For many, the stereotypical way to think of CEO's these days centers on greed, self-centered egoism, and striving for power and prestige, no matter what the human costs. While this isn't accurate, I find that many of my students believe that it is and that such is the necessary cost of being successful in the world of business. But there is some evidence that humility plays a crucial role in successful business leadership.
In a study of the leadership of a particular kind of successful company—a “good to great” company—humility was found to play a significant role. In this study, 11 of the 1,435 companies that made the Fortune 500 between 1965 and 1995 were identified as being “good to great.” To qualify as “good to great,” a company had to follow a particular pattern:
If an entire industry followed this pattern, the company would be dropped from the study to rule out industry-wide success as a factor in particular company’s move from “good to great.” Humility was identified as an important characteristic of the CEO’s of each of these successful 11 companies. Leaders with this trait have many advantages that can lead to long-term success.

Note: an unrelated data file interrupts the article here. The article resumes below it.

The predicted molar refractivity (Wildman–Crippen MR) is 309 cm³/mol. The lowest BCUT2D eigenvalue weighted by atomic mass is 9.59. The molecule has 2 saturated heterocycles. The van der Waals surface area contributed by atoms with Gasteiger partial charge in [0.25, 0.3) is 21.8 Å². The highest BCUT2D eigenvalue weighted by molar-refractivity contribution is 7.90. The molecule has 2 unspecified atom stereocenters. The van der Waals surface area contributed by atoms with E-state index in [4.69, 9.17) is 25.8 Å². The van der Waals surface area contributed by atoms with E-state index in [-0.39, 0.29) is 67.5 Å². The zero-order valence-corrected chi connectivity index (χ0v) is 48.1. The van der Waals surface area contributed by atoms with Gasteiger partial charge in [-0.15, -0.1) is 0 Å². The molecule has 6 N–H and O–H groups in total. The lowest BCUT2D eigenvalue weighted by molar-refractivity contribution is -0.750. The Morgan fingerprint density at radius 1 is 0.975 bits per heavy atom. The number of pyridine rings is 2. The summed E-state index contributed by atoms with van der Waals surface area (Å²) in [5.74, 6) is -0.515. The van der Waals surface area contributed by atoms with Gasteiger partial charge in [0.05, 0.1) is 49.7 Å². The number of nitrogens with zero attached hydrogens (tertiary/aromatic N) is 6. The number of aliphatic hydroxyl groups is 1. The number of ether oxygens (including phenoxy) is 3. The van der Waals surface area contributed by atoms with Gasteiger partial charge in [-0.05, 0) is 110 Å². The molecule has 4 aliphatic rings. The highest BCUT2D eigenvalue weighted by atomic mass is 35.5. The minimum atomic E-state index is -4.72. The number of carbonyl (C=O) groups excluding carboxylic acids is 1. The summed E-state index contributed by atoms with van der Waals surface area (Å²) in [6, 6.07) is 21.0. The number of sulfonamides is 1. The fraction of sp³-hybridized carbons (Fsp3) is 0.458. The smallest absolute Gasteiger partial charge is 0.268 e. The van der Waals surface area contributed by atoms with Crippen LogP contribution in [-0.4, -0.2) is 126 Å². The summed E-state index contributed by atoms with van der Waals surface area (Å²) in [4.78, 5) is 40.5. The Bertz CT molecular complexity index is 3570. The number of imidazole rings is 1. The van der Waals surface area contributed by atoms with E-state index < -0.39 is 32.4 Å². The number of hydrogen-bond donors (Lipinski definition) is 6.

Humility is linked not only with a better quality of social relationships and being seen by others as well-adjusted and kind. It is also linked with many prosocial behaviors and traits including gratitude, forgiveness, and cooperation. So while self-centered arrogance and disregard for others may lead to some short-term success, it is quite plausible to think that humility in one's social relationships and approach to leadership is crucial for long-term success as a leader, not only in business, but in the rest of life as well.
References:Jim Collins, “Level 5 Leadership: The Triumph of Humility and Fierce Resolve,” Harvard Business Review 79 (2001): 66-76. See also J.A. Morris, C.M. Brotheridge, and J.C. Urbanski, “Bringing Humility to Leadership: Antecedents and Consequences of Leader Humility,” Human Relations 58 (2005): 1323-1350; and Julie Exline and Peter Hill, “Humility: A Consistent and Robust Predictor of Generosity,” The Journal of Positive Psychology 7 (2012): 208-218.